Shantha:
Can you talk a bit more about your history of neurodivergence and how it relates to your practice?






Violet:

Now more than ever, I identify as a disabled artist. I have mental and physical disabilities which have increased over the past four or five years. My health team is currently edging towards cerebral palsy, I have some type of developmental disorder around muscle development in the lower half of my body. So I live with chronic pain and exhaustion and I'm now physically limited in ways I wasn't when I was younger. I utilize that in my work in a lot of ways, but there's also that aspect of everyday living. I've been neurodivergent all my life, but I had no idea until only a few years ago. I was diagnosed late with ADHD, but I think it’s always been there. That's my truth, I don't feel the need to prove anything to people anymore. I’ve decided I'm entering my thirties with that energy. These days I lean into my crip-ness and my neurodiversity—I’ve been so open about everything else, why would I shy away from this?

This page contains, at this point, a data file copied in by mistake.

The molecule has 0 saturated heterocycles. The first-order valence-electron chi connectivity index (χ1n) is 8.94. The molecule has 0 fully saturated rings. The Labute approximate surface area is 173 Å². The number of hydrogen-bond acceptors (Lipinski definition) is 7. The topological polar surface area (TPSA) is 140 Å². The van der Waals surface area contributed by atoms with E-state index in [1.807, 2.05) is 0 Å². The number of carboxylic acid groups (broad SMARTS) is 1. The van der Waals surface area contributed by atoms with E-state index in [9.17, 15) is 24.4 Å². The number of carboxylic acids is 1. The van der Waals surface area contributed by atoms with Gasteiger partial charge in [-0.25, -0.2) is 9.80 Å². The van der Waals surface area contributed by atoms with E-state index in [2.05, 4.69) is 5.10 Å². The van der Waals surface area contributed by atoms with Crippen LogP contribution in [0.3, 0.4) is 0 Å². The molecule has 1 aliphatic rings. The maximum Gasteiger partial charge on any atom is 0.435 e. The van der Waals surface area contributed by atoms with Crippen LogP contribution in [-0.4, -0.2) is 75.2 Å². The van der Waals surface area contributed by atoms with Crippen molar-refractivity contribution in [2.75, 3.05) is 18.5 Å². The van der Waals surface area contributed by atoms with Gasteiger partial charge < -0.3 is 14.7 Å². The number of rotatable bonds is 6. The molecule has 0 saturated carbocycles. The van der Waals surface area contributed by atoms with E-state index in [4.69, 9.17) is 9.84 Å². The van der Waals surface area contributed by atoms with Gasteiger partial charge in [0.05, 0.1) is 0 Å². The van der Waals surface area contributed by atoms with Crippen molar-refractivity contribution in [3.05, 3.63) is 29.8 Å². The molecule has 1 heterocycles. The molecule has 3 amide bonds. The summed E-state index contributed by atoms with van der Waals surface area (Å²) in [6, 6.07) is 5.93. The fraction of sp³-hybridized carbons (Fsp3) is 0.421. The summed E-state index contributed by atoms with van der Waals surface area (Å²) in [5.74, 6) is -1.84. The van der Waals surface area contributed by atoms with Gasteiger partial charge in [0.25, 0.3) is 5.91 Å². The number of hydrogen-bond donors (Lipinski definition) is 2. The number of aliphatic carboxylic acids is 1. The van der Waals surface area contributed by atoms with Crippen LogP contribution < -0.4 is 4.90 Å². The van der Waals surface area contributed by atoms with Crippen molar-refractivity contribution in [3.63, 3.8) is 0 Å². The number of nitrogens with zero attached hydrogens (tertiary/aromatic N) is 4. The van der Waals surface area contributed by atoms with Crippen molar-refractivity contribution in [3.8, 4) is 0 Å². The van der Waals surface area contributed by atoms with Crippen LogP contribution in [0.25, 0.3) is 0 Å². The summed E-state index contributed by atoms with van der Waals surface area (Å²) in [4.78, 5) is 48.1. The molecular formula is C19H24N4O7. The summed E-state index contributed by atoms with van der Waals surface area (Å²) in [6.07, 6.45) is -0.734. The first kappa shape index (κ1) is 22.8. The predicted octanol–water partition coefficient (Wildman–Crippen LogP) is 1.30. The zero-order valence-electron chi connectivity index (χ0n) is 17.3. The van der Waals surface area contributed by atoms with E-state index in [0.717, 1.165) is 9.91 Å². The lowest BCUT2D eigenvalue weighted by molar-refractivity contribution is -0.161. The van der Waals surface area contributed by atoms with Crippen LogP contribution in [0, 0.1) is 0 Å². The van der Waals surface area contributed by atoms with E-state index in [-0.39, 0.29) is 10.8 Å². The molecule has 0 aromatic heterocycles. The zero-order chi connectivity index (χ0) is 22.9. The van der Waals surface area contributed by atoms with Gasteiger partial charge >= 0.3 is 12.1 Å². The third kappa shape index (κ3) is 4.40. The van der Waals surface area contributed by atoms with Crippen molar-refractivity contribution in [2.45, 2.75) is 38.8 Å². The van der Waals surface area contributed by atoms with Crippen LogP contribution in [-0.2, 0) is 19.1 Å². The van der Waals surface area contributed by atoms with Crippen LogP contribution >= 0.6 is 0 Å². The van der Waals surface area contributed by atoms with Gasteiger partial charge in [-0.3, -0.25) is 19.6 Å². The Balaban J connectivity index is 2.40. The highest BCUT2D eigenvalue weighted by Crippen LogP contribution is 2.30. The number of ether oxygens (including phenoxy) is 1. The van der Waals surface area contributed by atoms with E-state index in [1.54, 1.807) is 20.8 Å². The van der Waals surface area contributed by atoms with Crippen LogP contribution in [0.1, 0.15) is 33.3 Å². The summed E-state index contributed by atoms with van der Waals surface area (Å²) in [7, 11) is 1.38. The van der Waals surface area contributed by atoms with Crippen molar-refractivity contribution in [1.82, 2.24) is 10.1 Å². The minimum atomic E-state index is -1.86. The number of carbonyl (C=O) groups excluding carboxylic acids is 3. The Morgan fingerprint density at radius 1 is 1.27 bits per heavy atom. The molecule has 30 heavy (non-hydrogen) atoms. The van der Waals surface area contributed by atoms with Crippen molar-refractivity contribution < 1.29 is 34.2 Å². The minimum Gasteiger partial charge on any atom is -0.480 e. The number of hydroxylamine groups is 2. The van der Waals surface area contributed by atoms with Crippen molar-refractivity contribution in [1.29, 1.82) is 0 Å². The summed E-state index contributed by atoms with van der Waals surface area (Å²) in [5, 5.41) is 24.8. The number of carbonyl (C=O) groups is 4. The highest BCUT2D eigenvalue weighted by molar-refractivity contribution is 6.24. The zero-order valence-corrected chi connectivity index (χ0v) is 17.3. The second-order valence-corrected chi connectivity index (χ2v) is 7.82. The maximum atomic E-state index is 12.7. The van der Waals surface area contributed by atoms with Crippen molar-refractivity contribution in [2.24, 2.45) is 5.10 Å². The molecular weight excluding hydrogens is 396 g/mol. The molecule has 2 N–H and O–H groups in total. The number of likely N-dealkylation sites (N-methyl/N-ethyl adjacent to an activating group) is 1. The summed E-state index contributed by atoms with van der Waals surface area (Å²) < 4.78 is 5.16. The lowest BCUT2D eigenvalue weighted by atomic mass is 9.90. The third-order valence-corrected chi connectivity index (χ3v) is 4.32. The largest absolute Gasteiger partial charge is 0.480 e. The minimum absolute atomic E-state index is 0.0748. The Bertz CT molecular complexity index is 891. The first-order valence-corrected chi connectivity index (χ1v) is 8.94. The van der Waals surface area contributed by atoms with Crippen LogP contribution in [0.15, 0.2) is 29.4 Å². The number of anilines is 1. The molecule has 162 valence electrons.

It constricts us in this web of red tape that abled people don't have to deal with


As a Canadian artist with disabilities, the number one issue that governs my life is how my disability benefits—that keep me alive—are structured in a way that limits the amount I can claim on my taxes. This fucks over myself and other disabled artists in the longterm for grant and residency opportunities. Having normal, hegemonic employment is not an option for a lot of us, so we have to get disability benefits, but it creates this snarly mess where the government tells us we can't accept a Canada Council grant, or our benefits get ripped away. It pigeonholes us and it beats us down and constricts us in this web of bullshit red tape that governs our lives in a way that neuro-typical people or people who are not disabled, don't have to deal with. It doesn't make me not want to make art or not be a professional artist, it's just an additional barrier that I've to now try to deal with.